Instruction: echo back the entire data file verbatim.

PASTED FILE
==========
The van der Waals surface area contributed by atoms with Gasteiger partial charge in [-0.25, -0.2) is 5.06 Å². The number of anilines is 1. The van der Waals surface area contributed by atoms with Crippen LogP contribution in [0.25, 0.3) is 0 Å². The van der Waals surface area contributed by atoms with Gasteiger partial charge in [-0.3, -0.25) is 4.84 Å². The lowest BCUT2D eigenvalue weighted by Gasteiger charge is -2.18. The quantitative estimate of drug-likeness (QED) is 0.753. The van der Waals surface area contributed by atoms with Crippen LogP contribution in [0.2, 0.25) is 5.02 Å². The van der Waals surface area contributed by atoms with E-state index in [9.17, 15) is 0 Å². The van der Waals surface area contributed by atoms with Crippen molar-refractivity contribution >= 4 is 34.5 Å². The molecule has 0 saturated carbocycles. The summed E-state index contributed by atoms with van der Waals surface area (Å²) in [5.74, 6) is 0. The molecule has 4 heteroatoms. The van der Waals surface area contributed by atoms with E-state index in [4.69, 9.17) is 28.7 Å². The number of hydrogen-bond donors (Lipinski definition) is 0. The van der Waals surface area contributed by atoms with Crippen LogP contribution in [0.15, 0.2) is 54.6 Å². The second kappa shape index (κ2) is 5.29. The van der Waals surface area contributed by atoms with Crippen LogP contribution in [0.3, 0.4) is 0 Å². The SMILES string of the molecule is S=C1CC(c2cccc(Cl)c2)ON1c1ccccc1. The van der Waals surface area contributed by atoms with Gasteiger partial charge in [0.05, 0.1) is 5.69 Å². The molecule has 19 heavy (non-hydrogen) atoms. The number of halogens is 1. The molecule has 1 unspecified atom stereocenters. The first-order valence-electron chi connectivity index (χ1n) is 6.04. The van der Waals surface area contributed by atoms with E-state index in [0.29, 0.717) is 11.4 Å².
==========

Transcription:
The van der Waals surface area contributed by atoms with Gasteiger partial charge in [-0.25, -0.2) is 5.06 Å². The number of anilines is 1. The van der Waals surface area contributed by atoms with Crippen LogP contribution in [0.25, 0.3) is 0 Å². The van der Waals surface area contributed by atoms with Gasteiger partial charge in [-0.3, -0.25) is 4.84 Å². The lowest BCUT2D eigenvalue weighted by Gasteiger charge is -2.18. The quantitative estimate of drug-likeness (QED) is 0.753. The van der Waals surface area contributed by atoms with Crippen LogP contribution in [0.2, 0.25) is 5.02 Å². The van der Waals surface area contributed by atoms with E-state index in [9.17, 15) is 0 Å². The van der Waals surface area contributed by atoms with Crippen molar-refractivity contribution >= 4 is 34.5 Å². The molecule has 0 saturated carbocycles. The summed E-state index contributed by atoms with van der Waals surface area (Å²) in [5.74, 6) is 0. The molecule has 4 heteroatoms. The van der Waals surface area contributed by atoms with E-state index in [4.69, 9.17) is 28.7 Å². The number of hydrogen-bond donors (Lipinski definition) is 0. The van der Waals surface area contributed by atoms with Crippen LogP contribution in [0.15, 0.2) is 54.6 Å². The second kappa shape index (κ2) is 5.29. The van der Waals surface area contributed by atoms with Crippen LogP contribution in [0.3, 0.4) is 0 Å². The SMILES string of the molecule is S=C1CC(c2cccc(Cl)c2)ON1c1ccccc1. The van der Waals surface area contributed by atoms with Gasteiger partial charge in [0.05, 0.1) is 5.69 Å². The molecule has 19 heavy (non-hydrogen) atoms. The number of halogens is 1. The molecule has 1 unspecified atom stereocenters. The first-order valence-electron chi connectivity index (χ1n) is 6.04. The van der Waals surface area contributed by atoms with E-state index in [0.29, 0.717) is 11.4 Å².